A few points on what is a really interesting topic. First, on Jan 1 this year the defamation laws were made uniform across Aus. Previously in NSW the ONLY defence against defamation was that the comment was in the public interest. (Truth was not a defence. Now it is, hence the legals will go over reviews to make sure 'in my opinion' or something like it is included in a review. It's a true opinion as opposed to a fact.) Consequently the public interest defence was hard to prove in cases of restaurant review, which is why the famous Leo Schofield case is still discussed, as are the many cases against Matthew Evans from the SMH. His case v Coco Rocco resulted in a win for Fairfax and a few weeks ago the decision was overturned on appeal ordering damages to be paid by Fairfax. But that's under the old laws. Second, traditionally people only sue someone who has money so you can get a damages award (hence, for example, you get lots of doctors being sued but rarely nurses). That leads to 'threats' against people but in reality an expensive legal proceeding against someone who has no chance of paying damamges is vexatious at best. Ironically that means that only those who work for employers like rich media outlets are the ones who attract most legal attention. Third, what is it with restaurants? Have you ever heard of Margaret Pomerantz being turned away from a cinema? Or being sued by Spielberg? I think that's more than 2 cents worth from me, but you're right Neil - err on the side of caution.

At 9:41 am, Blogger Ed Charles said...

Reb's point is correct. I actually nearly was responsible for a defamation case against The Oz earlier this year and it is true that people pursue newspapers because they have the big money. The exception was the radio host Steve Price (who I also accidentally defamed costing my employer $50,000) who pursued Crikey's Stephen Maine for $50,000. It cost Maine his home but the case also helped build Crikey's readership and the happy ending was that Maine sold the company for $1 million.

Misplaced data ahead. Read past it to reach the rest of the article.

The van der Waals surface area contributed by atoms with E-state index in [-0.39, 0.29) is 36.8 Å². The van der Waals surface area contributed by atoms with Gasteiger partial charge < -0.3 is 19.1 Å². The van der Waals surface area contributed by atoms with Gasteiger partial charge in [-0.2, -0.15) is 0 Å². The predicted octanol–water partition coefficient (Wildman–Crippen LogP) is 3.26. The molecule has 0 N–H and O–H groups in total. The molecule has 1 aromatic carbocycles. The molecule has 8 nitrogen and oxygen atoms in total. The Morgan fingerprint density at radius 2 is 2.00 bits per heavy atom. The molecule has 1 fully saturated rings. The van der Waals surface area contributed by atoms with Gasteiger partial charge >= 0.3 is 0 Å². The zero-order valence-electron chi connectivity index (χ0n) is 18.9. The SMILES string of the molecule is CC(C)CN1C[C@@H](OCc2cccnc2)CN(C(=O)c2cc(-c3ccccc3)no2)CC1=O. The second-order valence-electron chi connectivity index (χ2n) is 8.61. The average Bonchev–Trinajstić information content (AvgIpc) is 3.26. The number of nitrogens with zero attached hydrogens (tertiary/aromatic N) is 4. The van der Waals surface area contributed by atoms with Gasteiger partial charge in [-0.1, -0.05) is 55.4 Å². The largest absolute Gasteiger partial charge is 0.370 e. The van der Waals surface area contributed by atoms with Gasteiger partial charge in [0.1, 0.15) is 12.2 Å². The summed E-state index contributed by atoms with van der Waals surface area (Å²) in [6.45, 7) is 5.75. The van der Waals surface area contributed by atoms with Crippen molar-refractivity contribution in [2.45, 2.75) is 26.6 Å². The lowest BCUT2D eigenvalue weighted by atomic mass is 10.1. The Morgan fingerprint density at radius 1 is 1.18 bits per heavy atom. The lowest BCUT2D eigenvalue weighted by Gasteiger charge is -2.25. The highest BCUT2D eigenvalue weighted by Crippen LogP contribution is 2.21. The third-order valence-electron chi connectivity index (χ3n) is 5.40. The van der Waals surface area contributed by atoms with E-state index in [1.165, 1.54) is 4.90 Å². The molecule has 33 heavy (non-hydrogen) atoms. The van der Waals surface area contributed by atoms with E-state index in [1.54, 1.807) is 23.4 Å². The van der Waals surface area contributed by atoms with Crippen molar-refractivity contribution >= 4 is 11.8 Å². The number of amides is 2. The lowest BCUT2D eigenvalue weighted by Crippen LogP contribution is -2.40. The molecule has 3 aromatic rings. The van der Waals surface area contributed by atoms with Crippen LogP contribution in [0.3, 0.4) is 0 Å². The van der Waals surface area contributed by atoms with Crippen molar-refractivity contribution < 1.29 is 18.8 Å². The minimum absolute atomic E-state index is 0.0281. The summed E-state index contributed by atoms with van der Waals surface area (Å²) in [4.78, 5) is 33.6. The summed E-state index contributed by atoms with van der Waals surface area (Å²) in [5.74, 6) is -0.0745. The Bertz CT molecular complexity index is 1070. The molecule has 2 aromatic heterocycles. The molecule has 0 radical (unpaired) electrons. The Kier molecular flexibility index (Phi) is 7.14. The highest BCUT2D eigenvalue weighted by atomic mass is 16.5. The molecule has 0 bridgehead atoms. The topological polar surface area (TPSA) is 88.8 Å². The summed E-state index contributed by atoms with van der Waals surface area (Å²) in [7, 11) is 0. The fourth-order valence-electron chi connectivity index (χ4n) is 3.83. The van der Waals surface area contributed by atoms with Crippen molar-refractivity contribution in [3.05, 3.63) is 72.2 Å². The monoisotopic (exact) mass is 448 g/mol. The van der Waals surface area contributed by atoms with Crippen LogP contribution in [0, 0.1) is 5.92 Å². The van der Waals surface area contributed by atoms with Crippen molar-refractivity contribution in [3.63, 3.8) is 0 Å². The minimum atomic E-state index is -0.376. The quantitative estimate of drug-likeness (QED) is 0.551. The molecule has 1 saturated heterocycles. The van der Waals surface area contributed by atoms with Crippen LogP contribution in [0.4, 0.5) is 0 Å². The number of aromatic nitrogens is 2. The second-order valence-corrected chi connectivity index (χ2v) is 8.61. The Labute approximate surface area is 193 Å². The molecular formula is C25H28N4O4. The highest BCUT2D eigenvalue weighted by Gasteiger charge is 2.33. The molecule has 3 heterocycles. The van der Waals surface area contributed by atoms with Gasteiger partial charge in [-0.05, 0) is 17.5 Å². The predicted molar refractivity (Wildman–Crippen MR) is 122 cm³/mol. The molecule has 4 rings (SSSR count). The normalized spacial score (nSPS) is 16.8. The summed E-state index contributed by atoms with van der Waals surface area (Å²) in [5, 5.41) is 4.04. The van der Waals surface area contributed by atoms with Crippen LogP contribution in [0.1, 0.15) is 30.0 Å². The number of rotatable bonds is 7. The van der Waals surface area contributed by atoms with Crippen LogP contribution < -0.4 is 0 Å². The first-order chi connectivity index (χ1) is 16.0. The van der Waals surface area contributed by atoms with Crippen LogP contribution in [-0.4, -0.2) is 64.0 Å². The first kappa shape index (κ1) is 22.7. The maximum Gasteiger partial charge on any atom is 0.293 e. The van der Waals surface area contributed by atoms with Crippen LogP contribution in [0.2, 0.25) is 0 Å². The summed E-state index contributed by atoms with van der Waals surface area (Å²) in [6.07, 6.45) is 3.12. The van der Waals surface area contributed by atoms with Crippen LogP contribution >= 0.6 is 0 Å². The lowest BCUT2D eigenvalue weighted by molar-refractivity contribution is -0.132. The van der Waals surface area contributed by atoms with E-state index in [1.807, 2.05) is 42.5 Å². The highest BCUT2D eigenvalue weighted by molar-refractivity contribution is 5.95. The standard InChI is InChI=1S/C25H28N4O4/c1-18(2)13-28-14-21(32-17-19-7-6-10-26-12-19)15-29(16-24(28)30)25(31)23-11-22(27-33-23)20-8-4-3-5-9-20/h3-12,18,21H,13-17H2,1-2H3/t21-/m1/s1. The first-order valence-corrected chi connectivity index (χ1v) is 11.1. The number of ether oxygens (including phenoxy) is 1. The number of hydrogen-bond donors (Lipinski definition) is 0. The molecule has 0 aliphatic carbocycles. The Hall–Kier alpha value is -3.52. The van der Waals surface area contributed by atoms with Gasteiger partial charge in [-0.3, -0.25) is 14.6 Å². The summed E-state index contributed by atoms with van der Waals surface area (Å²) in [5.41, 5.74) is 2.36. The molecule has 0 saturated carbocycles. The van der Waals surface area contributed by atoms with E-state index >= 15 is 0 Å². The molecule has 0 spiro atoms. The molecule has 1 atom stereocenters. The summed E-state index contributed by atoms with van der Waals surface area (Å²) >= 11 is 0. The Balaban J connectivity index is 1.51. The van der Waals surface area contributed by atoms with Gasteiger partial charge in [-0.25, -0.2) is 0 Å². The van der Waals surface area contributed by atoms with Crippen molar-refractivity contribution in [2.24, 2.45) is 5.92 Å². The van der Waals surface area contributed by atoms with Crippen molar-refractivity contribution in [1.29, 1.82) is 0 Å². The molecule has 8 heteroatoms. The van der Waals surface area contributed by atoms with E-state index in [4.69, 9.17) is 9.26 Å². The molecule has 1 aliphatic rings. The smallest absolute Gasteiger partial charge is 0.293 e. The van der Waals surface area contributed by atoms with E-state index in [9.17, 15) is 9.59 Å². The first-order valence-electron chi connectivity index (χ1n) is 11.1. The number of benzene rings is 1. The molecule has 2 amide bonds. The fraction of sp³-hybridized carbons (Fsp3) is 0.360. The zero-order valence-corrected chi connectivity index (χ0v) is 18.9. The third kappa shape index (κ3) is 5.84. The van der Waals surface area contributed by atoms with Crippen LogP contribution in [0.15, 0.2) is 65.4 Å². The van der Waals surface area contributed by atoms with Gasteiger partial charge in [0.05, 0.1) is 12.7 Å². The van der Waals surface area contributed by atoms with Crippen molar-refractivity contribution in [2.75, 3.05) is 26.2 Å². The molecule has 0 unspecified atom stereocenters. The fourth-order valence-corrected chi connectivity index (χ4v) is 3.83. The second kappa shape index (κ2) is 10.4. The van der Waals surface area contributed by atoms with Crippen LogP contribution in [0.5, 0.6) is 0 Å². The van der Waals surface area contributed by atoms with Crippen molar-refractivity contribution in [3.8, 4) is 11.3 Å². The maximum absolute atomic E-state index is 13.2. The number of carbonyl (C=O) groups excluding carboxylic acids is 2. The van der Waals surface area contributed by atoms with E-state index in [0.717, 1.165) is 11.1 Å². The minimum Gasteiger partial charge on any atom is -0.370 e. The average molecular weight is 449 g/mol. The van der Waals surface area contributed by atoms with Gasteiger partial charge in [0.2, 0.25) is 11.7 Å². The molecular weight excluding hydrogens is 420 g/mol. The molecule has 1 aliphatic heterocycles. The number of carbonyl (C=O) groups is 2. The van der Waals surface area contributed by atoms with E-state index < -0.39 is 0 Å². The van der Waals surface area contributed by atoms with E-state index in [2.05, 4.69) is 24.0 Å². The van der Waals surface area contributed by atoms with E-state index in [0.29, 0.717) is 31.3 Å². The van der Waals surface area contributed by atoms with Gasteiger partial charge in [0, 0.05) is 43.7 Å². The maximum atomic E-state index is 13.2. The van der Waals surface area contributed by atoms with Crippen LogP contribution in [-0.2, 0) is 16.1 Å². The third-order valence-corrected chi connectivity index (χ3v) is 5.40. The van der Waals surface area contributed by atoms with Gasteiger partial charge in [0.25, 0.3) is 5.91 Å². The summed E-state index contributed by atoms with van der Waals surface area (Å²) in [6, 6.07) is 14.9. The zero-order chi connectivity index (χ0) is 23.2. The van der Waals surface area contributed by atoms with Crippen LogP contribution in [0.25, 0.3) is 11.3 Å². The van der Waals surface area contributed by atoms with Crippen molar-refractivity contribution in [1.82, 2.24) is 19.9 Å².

However, whatever the theory is the law is essentially a negotiation. Bullying lawyers are meant to intimidate people. personally, I can't wait until I receive some threatening letters/phone calls and publishing the lot.
thisw whole turning critics away from restaurants thing part of this worrying trend generally for companies to try and shut down any comment that doesn't fit their particular version of the truth. No wonder a recent report found that most people don't trust big business. As far as the Fifteen saga goes, it took several phone calls into Friday evening, a "no comment" before the words "transparency", "public interest" and a few other well chosen phrases got a result. Watch this space.

At 2:50 pm, Blogger neil said...

Hi kitchen hand, I think i like your approach. The reason there are not enough good writers is that we are all blogging ;-)

Hi reb, I think this was one time the pollies got it right in making uniform defamation laws, it's so strange that truth wasn't a defence. Nice anology with the movies.

Hi ed, how can you accidently defame Steve Price? It's not possible or he would have to sue every breathing Australian. I was very happy for Stephen Maine when it all worked out for him. Will be watching with interest.